Some so-called blogs are proving to be little more than marketing tools. Prime examples are the two harness racing blogs I link to in the sidebar – Free-Legged and Racing Room. They are both written by employees of the US Trotting Association; in fact, Free-Legged is written by Dean Hoffman, the organization’s Director of Planning, and a long-time editor of Hoof Beats, the trotting equivalent of Bloodhorse. So it should come as no surprise (or maybe it still should) that neither of these blogs have mentioned anything – not one single word! – about the Ledford scandal or suspensions.

The Lone Star Park Press Box Blog now graces the web pages of that Magna track’s website, and though it contains some helpful news and handicapping insights, they also take the opportunity to do promotions like: A crew from FOX 4 will be on hand to do a story on Lone Star's Easter Egg Hunt for Sunday night's news.

In an April 16 entry, What a Weekend!, the tracks communications director informs us that:

Another 12,564 attended Lone Star Park on Sunday, which brought the opening week total to 46,164. That's a 17.9% jump. Total handle was also up 5.6% to $10.8 million over Thursday through Sunday.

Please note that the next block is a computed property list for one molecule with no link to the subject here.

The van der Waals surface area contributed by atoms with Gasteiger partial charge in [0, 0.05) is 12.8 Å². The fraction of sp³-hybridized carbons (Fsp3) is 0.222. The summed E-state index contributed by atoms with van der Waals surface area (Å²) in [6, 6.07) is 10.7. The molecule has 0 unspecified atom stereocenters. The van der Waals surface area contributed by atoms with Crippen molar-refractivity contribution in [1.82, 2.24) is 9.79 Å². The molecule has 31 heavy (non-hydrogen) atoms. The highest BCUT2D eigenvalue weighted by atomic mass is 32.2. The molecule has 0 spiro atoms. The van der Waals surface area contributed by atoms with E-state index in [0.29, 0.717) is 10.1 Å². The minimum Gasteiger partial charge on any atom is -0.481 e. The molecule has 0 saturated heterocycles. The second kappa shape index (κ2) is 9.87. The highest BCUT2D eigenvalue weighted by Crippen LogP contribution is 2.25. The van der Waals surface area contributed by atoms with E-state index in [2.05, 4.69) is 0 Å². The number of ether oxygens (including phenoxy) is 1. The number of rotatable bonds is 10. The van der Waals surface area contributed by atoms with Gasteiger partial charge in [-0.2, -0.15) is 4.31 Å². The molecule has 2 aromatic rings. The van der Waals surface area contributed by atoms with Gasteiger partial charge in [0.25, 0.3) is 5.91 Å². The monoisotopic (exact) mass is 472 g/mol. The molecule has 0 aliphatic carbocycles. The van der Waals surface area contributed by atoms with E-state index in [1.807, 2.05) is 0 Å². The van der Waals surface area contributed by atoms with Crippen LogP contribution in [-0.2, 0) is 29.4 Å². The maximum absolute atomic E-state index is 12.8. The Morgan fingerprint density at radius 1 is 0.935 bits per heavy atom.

Nice numbers, though how much of it can be attributed to post-race concerts held on Friday and Saturday night, it doesn’t say.

Gary West in the Dallas-Ft. Worth Star-Telegram paints a very drastically different picture of the real state of the sport in the Lone Star state, which is surrounded by states with purses that have been driven higher by slots and, in the case of Oaklawn, Instant Racing. Trainer Bret Calhoun tells West: "I think it's pretty grim….I don't know how much longer the owners, trainers and breeders can hang on here."
By almost any measure, the horse racing industry in Texas is unhealthy. Buffeted on all sides by fierce competition, it's caught in a morbid spiral of declining numbers. The most telling, of course, are those numbers that monitor attendance and handle, or money wagered.

They're all tumbling at Texas' three major racetracks -- Lone Star, Sam Houston in Houston and Retama Park near San Antonio.